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Does StubHub Help or Hurt Major League Baseball?

With news on our favorite ballclub terribly slow at the moment, we saw an article on Sports Business Daily that caught our attention. It started as a project from a customer of StubHub who bought tickets well below the teams’s pricing for a baseball game.

It evolved into a dynamic look at the impact of the secondary ticket market. Well sort of.. The story focuses on the first week of August this season and then studied one game specificially–the August 5 game around MLB.

You might remember that week if your a Pittsburgh Pirates fan because the Bucs had lost seven in a row and were sitting at 54-56, smack dab in the middle of the collapse.  The Pirates had waived fees on tickets for the week as a sales promotion.

Before we link the story for you, we want to let you know our stance on StubHub.

We love it.

We love it because on the day of a game, we can pick our seat. We can look at all of the available tickets. We can shop, compare, and literally within minutes can print our tickets and head to the game.

No longer is there a dependence on a union ticket seller, who may or may not be in a good mood being stuck behind a bullet proof glass window, telling us that the best available ticket is in the right field bleachers.

Another advantage is we can also look and see six seats that are priced right and take some friends or business clients.  We are seemingly in control of the tickets and it’s a cool feeling.

StubHub eliminated the bullet proof glass between fans and their seats by stroking a check to Major League Baseball. We really don’t care how or why they did it, but simply don’t understand why the teams couldn’t do it. Oh well, StubHub is the number two player in the secondary market right now. The average price is falling every year, but we feel that should and eventually will become more stable.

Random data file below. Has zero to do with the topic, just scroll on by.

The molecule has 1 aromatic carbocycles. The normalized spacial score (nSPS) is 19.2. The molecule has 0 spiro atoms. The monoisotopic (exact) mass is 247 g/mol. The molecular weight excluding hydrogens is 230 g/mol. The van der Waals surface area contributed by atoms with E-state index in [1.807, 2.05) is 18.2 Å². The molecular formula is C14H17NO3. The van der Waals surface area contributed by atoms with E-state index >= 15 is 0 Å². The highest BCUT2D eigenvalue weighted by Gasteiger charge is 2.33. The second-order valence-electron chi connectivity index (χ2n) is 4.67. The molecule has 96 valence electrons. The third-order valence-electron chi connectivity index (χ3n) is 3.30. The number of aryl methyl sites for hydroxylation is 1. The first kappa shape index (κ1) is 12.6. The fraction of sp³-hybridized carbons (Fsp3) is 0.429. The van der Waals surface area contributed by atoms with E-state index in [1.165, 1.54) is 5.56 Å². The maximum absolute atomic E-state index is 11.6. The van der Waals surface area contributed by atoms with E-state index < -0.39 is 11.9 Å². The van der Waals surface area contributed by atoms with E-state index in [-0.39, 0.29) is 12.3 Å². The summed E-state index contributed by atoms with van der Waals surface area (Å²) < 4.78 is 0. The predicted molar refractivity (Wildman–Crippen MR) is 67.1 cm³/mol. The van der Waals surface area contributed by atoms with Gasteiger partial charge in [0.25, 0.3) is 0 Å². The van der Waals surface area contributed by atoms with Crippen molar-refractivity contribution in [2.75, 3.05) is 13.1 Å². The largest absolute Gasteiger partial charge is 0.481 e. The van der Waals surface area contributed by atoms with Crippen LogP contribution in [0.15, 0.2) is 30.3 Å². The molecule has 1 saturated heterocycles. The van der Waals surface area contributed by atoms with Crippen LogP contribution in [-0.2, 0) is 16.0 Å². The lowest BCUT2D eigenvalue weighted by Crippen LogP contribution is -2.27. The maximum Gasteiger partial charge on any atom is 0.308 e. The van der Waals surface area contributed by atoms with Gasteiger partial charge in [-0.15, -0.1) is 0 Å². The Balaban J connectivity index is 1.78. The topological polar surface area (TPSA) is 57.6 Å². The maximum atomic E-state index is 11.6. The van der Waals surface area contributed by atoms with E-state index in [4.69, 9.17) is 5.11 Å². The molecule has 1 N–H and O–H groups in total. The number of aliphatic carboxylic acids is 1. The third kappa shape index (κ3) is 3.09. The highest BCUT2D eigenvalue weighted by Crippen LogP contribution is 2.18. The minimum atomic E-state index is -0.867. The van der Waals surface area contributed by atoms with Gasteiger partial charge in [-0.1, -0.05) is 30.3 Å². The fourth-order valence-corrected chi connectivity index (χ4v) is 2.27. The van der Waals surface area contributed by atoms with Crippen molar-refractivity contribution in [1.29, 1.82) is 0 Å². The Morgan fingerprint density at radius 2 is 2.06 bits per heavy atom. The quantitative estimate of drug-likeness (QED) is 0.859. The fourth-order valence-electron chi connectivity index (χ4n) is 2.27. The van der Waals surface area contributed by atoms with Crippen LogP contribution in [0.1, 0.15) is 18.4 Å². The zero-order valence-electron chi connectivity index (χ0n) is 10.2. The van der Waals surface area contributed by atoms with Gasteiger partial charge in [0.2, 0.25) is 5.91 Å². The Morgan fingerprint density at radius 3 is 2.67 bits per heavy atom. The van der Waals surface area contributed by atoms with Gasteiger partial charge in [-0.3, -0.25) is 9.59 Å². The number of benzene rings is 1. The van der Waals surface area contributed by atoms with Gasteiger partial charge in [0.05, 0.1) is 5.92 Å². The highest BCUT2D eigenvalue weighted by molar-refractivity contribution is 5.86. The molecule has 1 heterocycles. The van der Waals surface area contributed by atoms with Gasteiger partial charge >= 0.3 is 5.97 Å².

But whatever. It’s fast. It’s easy.

The Pittsburgh Pirates are featured in the article with Lou DePaoli, the EVP and CMO, spitting some solid quotes on a situation that has polarized some MLB teams:

“I know a lot of people think the sky is falling,” said DePaoli, whose club sees about 2,100 tickets move on StubHub per game. “I don’t see it that way. It’s something you have to be aware of and work within. It’s not going to be the end of season tickets. It’s not going to wipe out our single-game sales.

DePaoli continues, “How flexible are you to changing your business model? How do we appropriately price our tickets? That’s what this is.”

We would like to answer a few of DePaoli’s questions:

Flexibility? The Bucs have it. The sales team is one of the best I have ever encountered. We hate the thought of not keeping a relationship with the salesperson after buying season tickets once. That seems idiotic. Too NBA for me. Too impersonal. It slaps the efforts of the sales team in the forehead.

Pricing? We have been on this bandwagon forever. The Pirates were too cowardly in raising prices when the opportunities existed. Now they are caught playing catch up.

The Stub Hub deal is ending soon. The article talks about teams setting price floors on tickets, which of course Stub Hub isn’t interested in doing.

What is interesting to think about is if MLB will develop their own secondary market reseller or allow teams to make their own decisions on a reseller. Either way, stay tuned, the secondary market isn’t going away.


A few details of the Bucs action on StubHub from the August 5 game which is extensively studied in the article:

The Bucs had 575 transactions which involved 2,016 tickets sold for $56,996.

Go to the article to see how many sellers actually made a buck on the game. We think it will blow you away.

Tags: Pittsburgh Pirates StubHub

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